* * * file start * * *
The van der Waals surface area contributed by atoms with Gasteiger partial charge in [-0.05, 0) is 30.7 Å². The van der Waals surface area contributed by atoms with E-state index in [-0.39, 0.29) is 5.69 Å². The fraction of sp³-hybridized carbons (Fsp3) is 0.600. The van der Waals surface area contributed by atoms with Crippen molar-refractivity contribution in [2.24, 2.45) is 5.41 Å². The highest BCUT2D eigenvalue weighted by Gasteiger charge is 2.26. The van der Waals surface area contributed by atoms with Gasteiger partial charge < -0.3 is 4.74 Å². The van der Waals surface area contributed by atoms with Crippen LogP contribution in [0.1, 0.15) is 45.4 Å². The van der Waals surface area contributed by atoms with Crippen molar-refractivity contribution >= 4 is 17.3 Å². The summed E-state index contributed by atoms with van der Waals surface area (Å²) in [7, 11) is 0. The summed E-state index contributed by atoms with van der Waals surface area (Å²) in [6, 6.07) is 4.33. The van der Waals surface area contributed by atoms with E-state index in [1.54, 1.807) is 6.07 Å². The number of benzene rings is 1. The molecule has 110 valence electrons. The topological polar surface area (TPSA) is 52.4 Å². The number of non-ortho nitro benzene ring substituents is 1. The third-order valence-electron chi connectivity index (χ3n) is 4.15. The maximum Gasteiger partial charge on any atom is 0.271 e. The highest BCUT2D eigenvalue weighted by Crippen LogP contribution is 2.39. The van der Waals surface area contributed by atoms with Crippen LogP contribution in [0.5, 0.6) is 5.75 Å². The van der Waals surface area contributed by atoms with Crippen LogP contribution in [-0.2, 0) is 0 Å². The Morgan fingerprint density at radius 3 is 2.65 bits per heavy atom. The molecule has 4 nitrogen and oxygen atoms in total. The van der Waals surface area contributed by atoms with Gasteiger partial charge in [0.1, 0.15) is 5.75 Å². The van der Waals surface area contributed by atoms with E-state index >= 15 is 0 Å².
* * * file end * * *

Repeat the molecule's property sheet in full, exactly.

The van der Waals surface area contributed by atoms with Gasteiger partial charge in [-0.05, 0) is 30.7 Å². The van der Waals surface area contributed by atoms with E-state index in [-0.39, 0.29) is 5.69 Å². The fraction of sp³-hybridized carbons (Fsp3) is 0.600. The van der Waals surface area contributed by atoms with Crippen molar-refractivity contribution in [2.24, 2.45) is 5.41 Å². The highest BCUT2D eigenvalue weighted by Gasteiger charge is 2.26. The van der Waals surface area contributed by atoms with Gasteiger partial charge < -0.3 is 4.74 Å². The van der Waals surface area contributed by atoms with Crippen LogP contribution in [0.1, 0.15) is 45.4 Å². The van der Waals surface area contributed by atoms with Crippen molar-refractivity contribution >= 4 is 17.3 Å². The summed E-state index contributed by atoms with van der Waals surface area (Å²) in [7, 11) is 0. The summed E-state index contributed by atoms with van der Waals surface area (Å²) in [6, 6.07) is 4.33. The van der Waals surface area contributed by atoms with E-state index in [1.54, 1.807) is 6.07 Å². The number of benzene rings is 1. The molecule has 110 valence electrons. The topological polar surface area (TPSA) is 52.4 Å². The number of non-ortho nitro benzene ring substituents is 1. The third-order valence-electron chi connectivity index (χ3n) is 4.15. The maximum Gasteiger partial charge on any atom is 0.271 e. The highest BCUT2D eigenvalue weighted by Crippen LogP contribution is 2.39. The van der Waals surface area contributed by atoms with Crippen LogP contribution in [0.5, 0.6) is 5.75 Å². The van der Waals surface area contributed by atoms with Crippen LogP contribution in [-0.2, 0) is 0 Å². The Morgan fingerprint density at radius 3 is 2.65 bits per heavy atom. The molecule has 4 nitrogen and oxygen atoms in total. The van der Waals surface area contributed by atoms with Gasteiger partial charge in [0.1, 0.15) is 5.75 Å². The van der Waals surface area contributed by atoms with E-state index >= 15 is 0 Å².